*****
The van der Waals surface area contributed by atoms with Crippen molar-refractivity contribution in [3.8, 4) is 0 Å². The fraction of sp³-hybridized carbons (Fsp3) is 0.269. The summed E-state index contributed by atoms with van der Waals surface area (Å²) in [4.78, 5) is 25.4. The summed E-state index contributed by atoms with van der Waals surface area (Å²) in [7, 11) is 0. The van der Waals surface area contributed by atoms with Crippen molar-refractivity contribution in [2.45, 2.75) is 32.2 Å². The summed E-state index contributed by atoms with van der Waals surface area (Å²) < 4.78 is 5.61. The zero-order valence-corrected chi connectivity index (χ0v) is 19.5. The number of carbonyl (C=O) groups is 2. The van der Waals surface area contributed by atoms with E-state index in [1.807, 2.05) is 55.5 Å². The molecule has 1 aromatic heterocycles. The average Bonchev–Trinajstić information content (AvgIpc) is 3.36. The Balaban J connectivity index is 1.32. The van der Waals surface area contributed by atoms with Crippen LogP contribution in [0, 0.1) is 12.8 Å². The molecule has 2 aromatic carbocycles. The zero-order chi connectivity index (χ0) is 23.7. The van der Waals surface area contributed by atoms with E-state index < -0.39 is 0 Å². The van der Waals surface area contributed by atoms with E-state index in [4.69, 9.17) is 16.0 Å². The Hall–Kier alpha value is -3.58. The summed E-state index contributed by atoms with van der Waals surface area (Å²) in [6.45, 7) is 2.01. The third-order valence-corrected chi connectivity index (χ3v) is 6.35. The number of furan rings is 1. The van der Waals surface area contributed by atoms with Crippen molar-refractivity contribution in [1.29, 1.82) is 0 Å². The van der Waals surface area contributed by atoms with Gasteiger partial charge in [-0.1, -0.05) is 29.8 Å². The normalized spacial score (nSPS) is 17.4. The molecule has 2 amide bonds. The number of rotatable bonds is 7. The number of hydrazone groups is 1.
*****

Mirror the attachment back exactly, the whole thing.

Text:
The van der Waals surface area contributed by atoms with Crippen molar-refractivity contribution in [3.8, 4) is 0 Å². The fraction of sp³-hybridized carbons (Fsp3) is 0.269. The summed E-state index contributed by atoms with van der Waals surface area (Å²) in [4.78, 5) is 25.4. The summed E-state index contributed by atoms with van der Waals surface area (Å²) in [7, 11) is 0. The van der Waals surface area contributed by atoms with Crippen molar-refractivity contribution in [2.45, 2.75) is 32.2 Å². The summed E-state index contributed by atoms with van der Waals surface area (Å²) < 4.78 is 5.61. The zero-order valence-corrected chi connectivity index (χ0v) is 19.5. The number of carbonyl (C=O) groups is 2. The van der Waals surface area contributed by atoms with E-state index in [1.807, 2.05) is 55.5 Å². The molecule has 1 aromatic heterocycles. The average Bonchev–Trinajstić information content (AvgIpc) is 3.36. The Balaban J connectivity index is 1.32. The van der Waals surface area contributed by atoms with Crippen LogP contribution in [0, 0.1) is 12.8 Å². The molecule has 2 aromatic carbocycles. The zero-order chi connectivity index (χ0) is 23.7. The van der Waals surface area contributed by atoms with E-state index < -0.39 is 0 Å². The van der Waals surface area contributed by atoms with E-state index in [4.69, 9.17) is 16.0 Å². The Hall–Kier alpha value is -3.58. The summed E-state index contributed by atoms with van der Waals surface area (Å²) in [6.45, 7) is 2.01. The third-order valence-corrected chi connectivity index (χ3v) is 6.35. The number of furan rings is 1. The van der Waals surface area contributed by atoms with Crippen molar-refractivity contribution in [1.29, 1.82) is 0 Å². The van der Waals surface area contributed by atoms with Gasteiger partial charge in [-0.1, -0.05) is 29.8 Å². The normalized spacial score (nSPS) is 17.4. The molecule has 2 amide bonds. The number of rotatable bonds is 7. The number of hydrazone groups is 1.